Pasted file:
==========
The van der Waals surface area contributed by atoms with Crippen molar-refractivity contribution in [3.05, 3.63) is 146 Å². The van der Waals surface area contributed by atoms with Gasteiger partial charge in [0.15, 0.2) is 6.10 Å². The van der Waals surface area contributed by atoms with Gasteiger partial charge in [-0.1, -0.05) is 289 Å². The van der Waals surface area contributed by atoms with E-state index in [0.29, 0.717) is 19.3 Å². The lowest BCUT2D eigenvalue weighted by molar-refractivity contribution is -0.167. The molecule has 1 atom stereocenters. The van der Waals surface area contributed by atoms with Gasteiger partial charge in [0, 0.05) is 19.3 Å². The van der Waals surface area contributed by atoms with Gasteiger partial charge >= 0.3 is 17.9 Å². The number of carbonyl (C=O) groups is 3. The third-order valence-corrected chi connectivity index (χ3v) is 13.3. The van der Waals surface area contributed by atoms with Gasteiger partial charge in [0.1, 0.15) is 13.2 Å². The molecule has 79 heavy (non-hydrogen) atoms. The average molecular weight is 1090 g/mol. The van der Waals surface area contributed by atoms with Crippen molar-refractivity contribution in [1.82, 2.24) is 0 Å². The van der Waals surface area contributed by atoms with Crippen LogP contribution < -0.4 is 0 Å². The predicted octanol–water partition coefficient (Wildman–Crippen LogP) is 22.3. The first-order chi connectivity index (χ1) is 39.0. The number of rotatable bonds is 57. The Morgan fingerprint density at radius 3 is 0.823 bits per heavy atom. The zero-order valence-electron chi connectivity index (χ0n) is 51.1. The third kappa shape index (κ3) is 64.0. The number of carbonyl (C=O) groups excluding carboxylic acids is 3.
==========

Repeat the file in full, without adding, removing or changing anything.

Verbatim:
The van der Waals surface area contributed by atoms with Crippen molar-refractivity contribution in [3.05, 3.63) is 146 Å². The van der Waals surface area contributed by atoms with Gasteiger partial charge in [0.15, 0.2) is 6.10 Å². The van der Waals surface area contributed by atoms with Gasteiger partial charge in [-0.1, -0.05) is 289 Å². The van der Waals surface area contributed by atoms with E-state index in [0.29, 0.717) is 19.3 Å². The lowest BCUT2D eigenvalue weighted by molar-refractivity contribution is -0.167. The molecule has 1 atom stereocenters. The van der Waals surface area contributed by atoms with Gasteiger partial charge in [0, 0.05) is 19.3 Å². The van der Waals surface area contributed by atoms with Gasteiger partial charge >= 0.3 is 17.9 Å². The number of carbonyl (C=O) groups is 3. The third-order valence-corrected chi connectivity index (χ3v) is 13.3. The van der Waals surface area contributed by atoms with Gasteiger partial charge in [0.1, 0.15) is 13.2 Å². The molecule has 79 heavy (non-hydrogen) atoms. The average molecular weight is 1090 g/mol. The van der Waals surface area contributed by atoms with Crippen molar-refractivity contribution in [1.82, 2.24) is 0 Å². The van der Waals surface area contributed by atoms with Crippen LogP contribution < -0.4 is 0 Å². The predicted octanol–water partition coefficient (Wildman–Crippen LogP) is 22.3. The first-order chi connectivity index (χ1) is 39.0. The number of rotatable bonds is 57. The Morgan fingerprint density at radius 3 is 0.823 bits per heavy atom. The zero-order valence-electron chi connectivity index (χ0n) is 51.1. The third kappa shape index (κ3) is 64.0. The number of carbonyl (C=O) groups excluding carboxylic acids is 3.